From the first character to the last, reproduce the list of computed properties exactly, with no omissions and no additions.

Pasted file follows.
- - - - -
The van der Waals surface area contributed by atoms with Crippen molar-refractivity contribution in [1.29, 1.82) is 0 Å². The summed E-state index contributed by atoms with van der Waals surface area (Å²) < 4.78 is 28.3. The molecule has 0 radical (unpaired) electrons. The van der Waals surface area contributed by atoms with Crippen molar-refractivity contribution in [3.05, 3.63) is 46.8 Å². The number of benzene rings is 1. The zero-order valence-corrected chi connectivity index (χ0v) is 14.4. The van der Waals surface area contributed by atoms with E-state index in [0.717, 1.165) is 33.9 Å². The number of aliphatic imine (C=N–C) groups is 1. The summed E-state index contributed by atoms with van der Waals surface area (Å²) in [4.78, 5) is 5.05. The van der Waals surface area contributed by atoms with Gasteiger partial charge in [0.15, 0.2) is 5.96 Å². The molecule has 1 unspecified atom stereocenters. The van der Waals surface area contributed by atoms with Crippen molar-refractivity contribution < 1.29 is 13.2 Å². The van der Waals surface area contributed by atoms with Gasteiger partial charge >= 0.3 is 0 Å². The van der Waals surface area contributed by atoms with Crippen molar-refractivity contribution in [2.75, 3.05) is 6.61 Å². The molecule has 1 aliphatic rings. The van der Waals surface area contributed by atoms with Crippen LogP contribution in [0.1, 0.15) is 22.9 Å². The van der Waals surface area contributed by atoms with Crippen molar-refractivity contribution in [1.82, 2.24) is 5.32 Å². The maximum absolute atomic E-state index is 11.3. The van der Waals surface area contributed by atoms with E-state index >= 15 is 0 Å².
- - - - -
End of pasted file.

The van der Waals surface area contributed by atoms with Crippen molar-refractivity contribution in [1.29, 1.82) is 0 Å². The summed E-state index contributed by atoms with van der Waals surface area (Å²) < 4.78 is 28.3. The molecule has 0 radical (unpaired) electrons. The van der Waals surface area contributed by atoms with Crippen molar-refractivity contribution in [3.05, 3.63) is 46.8 Å². The number of benzene rings is 1. The zero-order valence-corrected chi connectivity index (χ0v) is 14.4. The van der Waals surface area contributed by atoms with E-state index in [0.717, 1.165) is 33.9 Å². The number of aliphatic imine (C=N–C) groups is 1. The summed E-state index contributed by atoms with van der Waals surface area (Å²) in [4.78, 5) is 5.05. The van der Waals surface area contributed by atoms with Gasteiger partial charge in [0.15, 0.2) is 5.96 Å². The molecule has 1 unspecified atom stereocenters. The van der Waals surface area contributed by atoms with Crippen molar-refractivity contribution < 1.29 is 13.2 Å². The van der Waals surface area contributed by atoms with Gasteiger partial charge >= 0.3 is 0 Å². The van der Waals surface area contributed by atoms with Crippen molar-refractivity contribution in [2.75, 3.05) is 6.61 Å². The molecule has 1 aliphatic rings. The van der Waals surface area contributed by atoms with Crippen LogP contribution in [0.1, 0.15) is 22.9 Å². The van der Waals surface area contributed by atoms with Crippen molar-refractivity contribution in [1.82, 2.24) is 5.32 Å². The maximum absolute atomic E-state index is 11.3. The van der Waals surface area contributed by atoms with E-state index >= 15 is 0 Å².